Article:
Chapter 1 introduces one-dimensional dynamics, with the analysis of the quadratic map given particular attention. Called the logistic map in some circles, this very important dynamical system has been the subject of much study, and exhibits generically the properties of chaotic dynamical systems. The author also gives a brief review of some elementary notions in calculus needed for the chapter, making the book even more accessible to a wider readership. The important concept of hyperbolicity is discussed in the context of one-dimensional maps and a good discussion is given on symbolic dynamics. Structural stability, which is really useful only in dynamical systems in higher dimensions, is treated here. The intuition gained in one-dimension is invaluable though before moving on to higher-dimensional examples. Sarkovskii's theorem, which states that a one-dimensional dynamical system with a period three periodic orbit has periodic orbits for all other periods, is proved in detail. In addition, the Schwarzian derivative, so important in complex dynamics, is defined here. The author also gives an introduction to bifurcation theory, which again, is most interesting in high dimensions, and introduces the concept of homoclinicity in this discussion. Maps of the circle and the all-important Morse-Smale diffeomorphisms, are treated in this chapter also. The author introduces the reader briefly to the idea of genericity when discussing Morse-Smale diffeomorphisms. Kneading theory, so important in the mathematical theory of dynamical systems, is introduced here also.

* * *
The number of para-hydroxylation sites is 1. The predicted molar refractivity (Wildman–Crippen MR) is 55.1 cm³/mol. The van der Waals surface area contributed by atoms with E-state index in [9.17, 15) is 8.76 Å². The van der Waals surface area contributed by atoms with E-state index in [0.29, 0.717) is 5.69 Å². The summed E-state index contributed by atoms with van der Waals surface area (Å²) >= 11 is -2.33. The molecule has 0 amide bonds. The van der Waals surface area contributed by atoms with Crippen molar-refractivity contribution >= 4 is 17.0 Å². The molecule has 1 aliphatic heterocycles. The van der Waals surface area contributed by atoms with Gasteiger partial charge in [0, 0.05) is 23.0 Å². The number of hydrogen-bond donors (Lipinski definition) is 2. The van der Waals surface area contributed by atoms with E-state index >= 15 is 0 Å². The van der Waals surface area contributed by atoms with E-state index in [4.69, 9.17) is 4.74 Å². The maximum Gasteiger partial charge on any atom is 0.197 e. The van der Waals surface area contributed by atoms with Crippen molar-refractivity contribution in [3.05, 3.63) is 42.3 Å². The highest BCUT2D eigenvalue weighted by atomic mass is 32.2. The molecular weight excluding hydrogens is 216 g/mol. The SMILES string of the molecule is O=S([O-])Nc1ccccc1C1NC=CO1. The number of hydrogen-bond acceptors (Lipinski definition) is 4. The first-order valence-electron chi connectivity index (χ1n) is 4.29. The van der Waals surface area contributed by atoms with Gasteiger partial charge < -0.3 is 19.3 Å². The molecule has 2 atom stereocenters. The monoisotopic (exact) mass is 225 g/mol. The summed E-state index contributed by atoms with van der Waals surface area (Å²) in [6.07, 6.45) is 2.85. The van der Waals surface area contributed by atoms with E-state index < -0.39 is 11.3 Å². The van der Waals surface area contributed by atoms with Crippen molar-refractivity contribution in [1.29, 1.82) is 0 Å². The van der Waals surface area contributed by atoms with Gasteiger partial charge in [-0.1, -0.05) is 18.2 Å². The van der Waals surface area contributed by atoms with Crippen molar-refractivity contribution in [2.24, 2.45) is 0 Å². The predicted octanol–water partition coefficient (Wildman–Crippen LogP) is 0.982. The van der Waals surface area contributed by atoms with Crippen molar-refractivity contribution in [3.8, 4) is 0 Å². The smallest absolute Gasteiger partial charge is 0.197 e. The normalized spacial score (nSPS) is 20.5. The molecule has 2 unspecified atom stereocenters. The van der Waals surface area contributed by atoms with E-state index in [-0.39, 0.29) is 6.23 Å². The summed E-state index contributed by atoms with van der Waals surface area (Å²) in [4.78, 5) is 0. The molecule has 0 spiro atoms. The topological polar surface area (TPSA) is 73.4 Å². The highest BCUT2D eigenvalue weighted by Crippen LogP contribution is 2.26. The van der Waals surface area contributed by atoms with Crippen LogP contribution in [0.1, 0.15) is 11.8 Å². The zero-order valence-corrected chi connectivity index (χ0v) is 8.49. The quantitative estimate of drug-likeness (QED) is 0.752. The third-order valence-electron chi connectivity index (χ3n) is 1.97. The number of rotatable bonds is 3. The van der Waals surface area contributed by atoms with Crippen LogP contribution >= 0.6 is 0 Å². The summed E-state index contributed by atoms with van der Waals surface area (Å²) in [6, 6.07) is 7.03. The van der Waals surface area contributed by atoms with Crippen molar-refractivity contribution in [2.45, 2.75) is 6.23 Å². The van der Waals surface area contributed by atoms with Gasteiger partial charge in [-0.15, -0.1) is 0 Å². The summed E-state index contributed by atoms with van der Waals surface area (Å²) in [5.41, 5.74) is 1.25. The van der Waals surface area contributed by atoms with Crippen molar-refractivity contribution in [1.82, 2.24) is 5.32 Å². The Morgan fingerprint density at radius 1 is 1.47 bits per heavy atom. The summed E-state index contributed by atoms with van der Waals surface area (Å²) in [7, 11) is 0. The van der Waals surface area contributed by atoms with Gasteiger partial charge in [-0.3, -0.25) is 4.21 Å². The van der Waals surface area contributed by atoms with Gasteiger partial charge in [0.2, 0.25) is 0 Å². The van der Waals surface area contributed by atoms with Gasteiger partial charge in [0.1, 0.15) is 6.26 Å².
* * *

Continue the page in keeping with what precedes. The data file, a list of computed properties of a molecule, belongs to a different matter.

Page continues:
In chapter 2, the author generalizes the results to higher dimensions, and begins with a review of linear algebra and some results from multivariable calculus, such as the implicit function theorem and the contraction mapping theorem. This is followed by a treatment of the dynamics of linear maps in two and three dimensions. Whereas the canonical example of one-dimensional dynamics is represented by the logistic map, in higher-dimensional dynamics this is represented by the Smale horseshoe map. The author carefully constructs this map and details its properties. Then he takes up the hyperbolic toral automorphisms (or Anosov systems as they are called in some books). Both the Smale horseshoe map and the toral automorphisms are excellent, easily understandable examples of higher dimensional dynamics and the associated symbolic dynamics.